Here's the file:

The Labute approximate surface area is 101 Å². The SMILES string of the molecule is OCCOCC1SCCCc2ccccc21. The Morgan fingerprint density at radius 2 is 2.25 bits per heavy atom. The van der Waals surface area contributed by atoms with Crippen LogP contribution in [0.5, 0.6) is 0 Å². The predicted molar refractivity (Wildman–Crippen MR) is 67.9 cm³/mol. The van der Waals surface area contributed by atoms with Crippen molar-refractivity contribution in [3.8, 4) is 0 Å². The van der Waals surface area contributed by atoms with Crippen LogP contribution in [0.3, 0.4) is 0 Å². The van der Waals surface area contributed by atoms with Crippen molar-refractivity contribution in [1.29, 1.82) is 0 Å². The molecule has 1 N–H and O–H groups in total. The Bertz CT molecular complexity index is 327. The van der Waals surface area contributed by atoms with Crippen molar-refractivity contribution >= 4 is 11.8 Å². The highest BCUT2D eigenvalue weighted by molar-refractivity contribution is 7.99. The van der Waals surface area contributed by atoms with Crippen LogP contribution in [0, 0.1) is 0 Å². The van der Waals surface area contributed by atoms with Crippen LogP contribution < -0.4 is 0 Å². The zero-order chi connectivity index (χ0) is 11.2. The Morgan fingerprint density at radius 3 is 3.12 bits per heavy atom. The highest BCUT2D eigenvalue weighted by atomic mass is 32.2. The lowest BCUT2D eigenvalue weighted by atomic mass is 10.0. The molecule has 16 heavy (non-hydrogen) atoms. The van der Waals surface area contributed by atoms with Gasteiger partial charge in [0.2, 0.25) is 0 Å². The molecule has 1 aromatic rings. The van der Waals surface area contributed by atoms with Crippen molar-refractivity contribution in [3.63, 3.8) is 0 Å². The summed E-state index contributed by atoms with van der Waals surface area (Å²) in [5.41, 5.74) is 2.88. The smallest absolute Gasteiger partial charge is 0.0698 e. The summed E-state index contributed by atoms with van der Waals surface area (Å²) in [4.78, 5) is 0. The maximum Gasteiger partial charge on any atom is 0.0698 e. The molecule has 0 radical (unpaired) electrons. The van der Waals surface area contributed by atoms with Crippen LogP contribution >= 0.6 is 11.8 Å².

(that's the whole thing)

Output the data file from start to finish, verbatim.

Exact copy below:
The Labute approximate surface area is 101 Å². The SMILES string of the molecule is OCCOCC1SCCCc2ccccc21. The Morgan fingerprint density at radius 2 is 2.25 bits per heavy atom. The van der Waals surface area contributed by atoms with Crippen LogP contribution in [0.5, 0.6) is 0 Å². The predicted molar refractivity (Wildman–Crippen MR) is 67.9 cm³/mol. The van der Waals surface area contributed by atoms with Crippen molar-refractivity contribution in [3.8, 4) is 0 Å². The van der Waals surface area contributed by atoms with Crippen LogP contribution in [0.3, 0.4) is 0 Å². The van der Waals surface area contributed by atoms with Crippen molar-refractivity contribution in [1.29, 1.82) is 0 Å². The molecule has 1 N–H and O–H groups in total. The Bertz CT molecular complexity index is 327. The van der Waals surface area contributed by atoms with Crippen molar-refractivity contribution >= 4 is 11.8 Å². The highest BCUT2D eigenvalue weighted by molar-refractivity contribution is 7.99. The van der Waals surface area contributed by atoms with Crippen LogP contribution in [0, 0.1) is 0 Å². The van der Waals surface area contributed by atoms with Crippen LogP contribution < -0.4 is 0 Å². The zero-order chi connectivity index (χ0) is 11.2. The Morgan fingerprint density at radius 3 is 3.12 bits per heavy atom. The highest BCUT2D eigenvalue weighted by atomic mass is 32.2. The lowest BCUT2D eigenvalue weighted by atomic mass is 10.0. The molecule has 16 heavy (non-hydrogen) atoms. The van der Waals surface area contributed by atoms with Gasteiger partial charge in [0.2, 0.25) is 0 Å². The molecule has 1 aromatic rings. The van der Waals surface area contributed by atoms with Crippen molar-refractivity contribution in [3.63, 3.8) is 0 Å². The summed E-state index contributed by atoms with van der Waals surface area (Å²) in [5.41, 5.74) is 2.88. The smallest absolute Gasteiger partial charge is 0.0698 e. The summed E-state index contributed by atoms with van der Waals surface area (Å²) in [4.78, 5) is 0. The maximum Gasteiger partial charge on any atom is 0.0698 e. The molecule has 0 radical (unpaired) electrons. The van der Waals surface area contributed by atoms with Crippen LogP contribution >= 0.6 is 11.8 Å².